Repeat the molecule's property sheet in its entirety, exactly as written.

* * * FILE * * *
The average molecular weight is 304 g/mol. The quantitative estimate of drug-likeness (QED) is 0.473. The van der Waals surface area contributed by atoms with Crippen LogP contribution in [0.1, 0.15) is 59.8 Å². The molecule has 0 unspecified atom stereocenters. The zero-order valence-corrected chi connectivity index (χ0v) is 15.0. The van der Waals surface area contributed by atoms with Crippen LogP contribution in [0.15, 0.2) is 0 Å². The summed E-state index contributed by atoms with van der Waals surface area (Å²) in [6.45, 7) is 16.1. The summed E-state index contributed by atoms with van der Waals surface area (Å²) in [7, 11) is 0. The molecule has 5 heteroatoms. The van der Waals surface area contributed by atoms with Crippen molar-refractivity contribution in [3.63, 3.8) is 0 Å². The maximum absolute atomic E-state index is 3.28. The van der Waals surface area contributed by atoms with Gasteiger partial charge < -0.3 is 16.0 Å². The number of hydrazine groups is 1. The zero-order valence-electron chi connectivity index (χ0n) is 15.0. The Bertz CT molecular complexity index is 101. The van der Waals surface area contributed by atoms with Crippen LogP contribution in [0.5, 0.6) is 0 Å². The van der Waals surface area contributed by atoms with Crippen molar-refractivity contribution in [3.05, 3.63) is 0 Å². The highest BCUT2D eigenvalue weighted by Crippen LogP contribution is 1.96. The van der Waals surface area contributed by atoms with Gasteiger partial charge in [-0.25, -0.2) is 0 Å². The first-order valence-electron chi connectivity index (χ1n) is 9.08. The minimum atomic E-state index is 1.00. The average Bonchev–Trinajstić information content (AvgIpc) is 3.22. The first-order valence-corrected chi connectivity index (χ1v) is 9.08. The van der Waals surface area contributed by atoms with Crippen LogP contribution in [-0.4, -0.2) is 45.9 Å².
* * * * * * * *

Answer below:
The average molecular weight is 304 g/mol. The quantitative estimate of drug-likeness (QED) is 0.473. The van der Waals surface area contributed by atoms with Crippen LogP contribution in [0.1, 0.15) is 59.8 Å². The molecule has 0 unspecified atom stereocenters. The zero-order valence-corrected chi connectivity index (χ0v) is 15.0. The van der Waals surface area contributed by atoms with Crippen LogP contribution in [0.15, 0.2) is 0 Å². The summed E-state index contributed by atoms with van der Waals surface area (Å²) in [6.45, 7) is 16.1. The summed E-state index contributed by atoms with van der Waals surface area (Å²) in [7, 11) is 0. The molecule has 5 heteroatoms. The van der Waals surface area contributed by atoms with Crippen molar-refractivity contribution in [3.63, 3.8) is 0 Å². The maximum absolute atomic E-state index is 3.28. The van der Waals surface area contributed by atoms with Gasteiger partial charge < -0.3 is 16.0 Å². The number of hydrazine groups is 1. The zero-order valence-electron chi connectivity index (χ0n) is 15.0. The Bertz CT molecular complexity index is 101. The van der Waals surface area contributed by atoms with Crippen LogP contribution in [0.5, 0.6) is 0 Å². The van der Waals surface area contributed by atoms with Crippen molar-refractivity contribution in [3.05, 3.63) is 0 Å². The highest BCUT2D eigenvalue weighted by Crippen LogP contribution is 1.96. The van der Waals surface area contributed by atoms with Gasteiger partial charge in [-0.25, -0.2) is 0 Å². The first-order valence-electron chi connectivity index (χ1n) is 9.08. The minimum atomic E-state index is 1.00. The average Bonchev–Trinajstić information content (AvgIpc) is 3.22. The first-order valence-corrected chi connectivity index (χ1v) is 9.08. The van der Waals surface area contributed by atoms with Crippen LogP contribution in [-0.4, -0.2) is 45.9 Å².